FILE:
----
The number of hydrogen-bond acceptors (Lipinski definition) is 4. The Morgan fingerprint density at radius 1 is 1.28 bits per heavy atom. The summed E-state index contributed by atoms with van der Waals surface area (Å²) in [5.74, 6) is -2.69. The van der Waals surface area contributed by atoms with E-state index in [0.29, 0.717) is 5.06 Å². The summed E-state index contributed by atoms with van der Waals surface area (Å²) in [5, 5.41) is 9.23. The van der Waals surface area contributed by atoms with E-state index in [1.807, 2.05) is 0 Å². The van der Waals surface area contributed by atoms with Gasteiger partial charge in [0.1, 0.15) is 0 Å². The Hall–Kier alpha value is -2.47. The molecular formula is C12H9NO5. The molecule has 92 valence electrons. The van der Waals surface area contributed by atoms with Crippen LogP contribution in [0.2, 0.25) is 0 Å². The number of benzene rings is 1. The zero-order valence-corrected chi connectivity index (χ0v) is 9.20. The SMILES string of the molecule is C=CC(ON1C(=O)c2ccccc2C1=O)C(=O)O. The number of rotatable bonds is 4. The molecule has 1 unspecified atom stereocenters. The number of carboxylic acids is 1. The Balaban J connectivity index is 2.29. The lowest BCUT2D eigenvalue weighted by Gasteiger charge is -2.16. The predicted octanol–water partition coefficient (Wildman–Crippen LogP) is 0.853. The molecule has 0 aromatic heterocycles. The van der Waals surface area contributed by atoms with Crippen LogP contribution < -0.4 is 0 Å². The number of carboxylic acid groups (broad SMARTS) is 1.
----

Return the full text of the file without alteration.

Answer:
The number of hydrogen-bond acceptors (Lipinski definition) is 4. The Morgan fingerprint density at radius 1 is 1.28 bits per heavy atom. The summed E-state index contributed by atoms with van der Waals surface area (Å²) in [5.74, 6) is -2.69. The van der Waals surface area contributed by atoms with E-state index in [0.29, 0.717) is 5.06 Å². The summed E-state index contributed by atoms with van der Waals surface area (Å²) in [5, 5.41) is 9.23. The van der Waals surface area contributed by atoms with E-state index in [1.807, 2.05) is 0 Å². The van der Waals surface area contributed by atoms with Gasteiger partial charge in [0.1, 0.15) is 0 Å². The Hall–Kier alpha value is -2.47. The molecular formula is C12H9NO5. The molecule has 92 valence electrons. The van der Waals surface area contributed by atoms with Crippen LogP contribution in [0.2, 0.25) is 0 Å². The number of benzene rings is 1. The zero-order valence-corrected chi connectivity index (χ0v) is 9.20. The SMILES string of the molecule is C=CC(ON1C(=O)c2ccccc2C1=O)C(=O)O. The number of rotatable bonds is 4. The molecule has 1 unspecified atom stereocenters. The number of carboxylic acids is 1. The Balaban J connectivity index is 2.29. The lowest BCUT2D eigenvalue weighted by Gasteiger charge is -2.16. The predicted octanol–water partition coefficient (Wildman–Crippen LogP) is 0.853. The molecule has 0 aromatic heterocycles. The van der Waals surface area contributed by atoms with Crippen LogP contribution < -0.4 is 0 Å². The number of carboxylic acid groups (broad SMARTS) is 1.